Google Webmaster Tools’ Crawl errors feature today received some significant enhancements, that now lets you focus on fixing what’s most important first. “We now detect and report many new types of errors. To help make sense of the new data, we’ve split the errors into two parts: site errors and URL errors,” informs Google.
“We’ve ranked the errors so that those at the top of the priority list will be ones where there’s something you can do, whether that’s fixing broken links on your own site, fixing bugs in your server software, updating your Sitemaps to prune dead URLs, or adding a 301 redirect to get users to the “real” page,” Google said.
Once the issues are fixed, you can mark the error as “fixed” to help Google remove the error from the list. “The errors once marked as fixed won’t be included in the top errors list, unless we’ve encountered the same error when trying to re-crawl a URL,” said Google.
Here is what is new?
Site Errors affect entire site–includes DNS resolution failures, connectivity issues with web server, and problems fetching robots.txt file. Until now, Google was reporting these errors by URL, but now Google say they keep track of the failure rates for each type of site-wide error. And, will also send alerts when these errors become frequent enough that they warrant attention.
URL errors are specific to a particular page, Google now break the URL errors down into various categories based on what caused the error. “If your site serves up Google News or mobile (CHTML/XHTML) data, we’ll show separate categories for those errors,” Google infomred.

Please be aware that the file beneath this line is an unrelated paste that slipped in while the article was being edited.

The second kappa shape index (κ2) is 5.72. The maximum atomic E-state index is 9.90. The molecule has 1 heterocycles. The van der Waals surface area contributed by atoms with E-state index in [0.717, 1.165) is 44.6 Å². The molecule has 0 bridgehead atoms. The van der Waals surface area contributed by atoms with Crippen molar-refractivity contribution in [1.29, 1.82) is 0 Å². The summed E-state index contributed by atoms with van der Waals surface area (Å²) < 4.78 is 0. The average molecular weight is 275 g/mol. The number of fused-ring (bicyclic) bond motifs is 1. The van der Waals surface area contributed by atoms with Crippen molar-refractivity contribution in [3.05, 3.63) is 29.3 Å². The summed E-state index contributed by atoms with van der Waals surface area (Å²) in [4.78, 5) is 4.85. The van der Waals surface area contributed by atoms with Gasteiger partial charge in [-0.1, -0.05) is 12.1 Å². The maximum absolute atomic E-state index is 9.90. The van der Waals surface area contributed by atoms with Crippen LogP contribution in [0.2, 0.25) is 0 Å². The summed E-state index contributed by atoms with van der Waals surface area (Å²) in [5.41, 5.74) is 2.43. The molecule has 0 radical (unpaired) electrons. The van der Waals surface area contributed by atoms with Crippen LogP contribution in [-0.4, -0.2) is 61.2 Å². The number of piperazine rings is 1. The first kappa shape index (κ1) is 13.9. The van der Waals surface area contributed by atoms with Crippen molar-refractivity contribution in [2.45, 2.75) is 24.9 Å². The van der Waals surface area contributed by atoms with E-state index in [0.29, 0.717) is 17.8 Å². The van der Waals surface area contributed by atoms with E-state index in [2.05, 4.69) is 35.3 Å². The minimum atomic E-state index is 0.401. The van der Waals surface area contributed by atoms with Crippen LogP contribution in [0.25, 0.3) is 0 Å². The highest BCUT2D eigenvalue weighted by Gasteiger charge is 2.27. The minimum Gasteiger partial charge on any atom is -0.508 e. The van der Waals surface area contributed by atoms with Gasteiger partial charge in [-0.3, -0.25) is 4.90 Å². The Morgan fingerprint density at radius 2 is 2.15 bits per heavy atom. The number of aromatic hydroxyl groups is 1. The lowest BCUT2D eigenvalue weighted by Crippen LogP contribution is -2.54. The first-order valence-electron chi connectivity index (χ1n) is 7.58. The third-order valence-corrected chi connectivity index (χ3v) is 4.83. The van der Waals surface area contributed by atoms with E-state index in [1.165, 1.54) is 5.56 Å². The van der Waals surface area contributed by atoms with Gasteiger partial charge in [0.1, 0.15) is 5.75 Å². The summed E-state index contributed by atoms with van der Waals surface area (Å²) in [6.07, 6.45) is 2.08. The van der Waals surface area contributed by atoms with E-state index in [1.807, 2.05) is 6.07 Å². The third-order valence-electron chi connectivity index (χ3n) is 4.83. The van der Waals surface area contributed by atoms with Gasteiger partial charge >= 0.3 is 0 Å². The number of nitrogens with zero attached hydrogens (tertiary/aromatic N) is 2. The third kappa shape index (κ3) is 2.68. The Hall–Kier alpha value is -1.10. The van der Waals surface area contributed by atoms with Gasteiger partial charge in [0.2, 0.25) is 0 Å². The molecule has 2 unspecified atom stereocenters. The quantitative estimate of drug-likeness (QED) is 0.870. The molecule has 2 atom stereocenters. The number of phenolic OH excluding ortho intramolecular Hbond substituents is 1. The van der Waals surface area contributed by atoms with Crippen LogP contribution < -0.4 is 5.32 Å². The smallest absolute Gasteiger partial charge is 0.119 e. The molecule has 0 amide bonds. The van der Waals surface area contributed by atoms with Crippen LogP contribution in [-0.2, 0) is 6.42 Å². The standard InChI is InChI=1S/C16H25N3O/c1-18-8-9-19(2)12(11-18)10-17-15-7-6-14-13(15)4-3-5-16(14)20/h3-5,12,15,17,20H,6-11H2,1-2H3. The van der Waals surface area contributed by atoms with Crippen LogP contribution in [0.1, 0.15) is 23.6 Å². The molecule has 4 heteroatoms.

Less is more
Until now, GWT was showing at most 100,000 errors of each type. In this version, Google will only give the most important errors up front. “For each category, we’ll give you what we think are the 1000 most important and actionable errors. You can sort and filter these top 1000 errors, let us know when you think you’ve fixed them, and view details about them,” informed Google.
For sites with more than 1000 errors of a given type, will still be able to see the total number of errors of each type, as well as a graph showing historical data going back 90 days.
Those who worry that 1000 error details plus a total aggregate count will not be enough, Google says they would be adding programmatic access (an API) to allow you to download every last error you have.
Google also removed the list of pages blocked by robots. Instead, Google will now provide information about roboted URLs in the “Crawler access” feature under “Site configuration”.
Dive into the details
Now, clicking an individual error URL from the main list brings up a detail pane with additional information, including when we last tried to crawl the URL, when we first noticed a problem, and a brief explanation of the error.
“From the details pane you can click on the link for the URL that caused the error to see for yourself what happens when you try to visit it. You can also mark the error as “fixed” (more on that later!), view help content for the error type, list Sitemaps that contain the URL, see other pages that link to this URL, and even have Googlebot fetch the URL right now, either for more information or to double-check that your fix worked,” Google explained.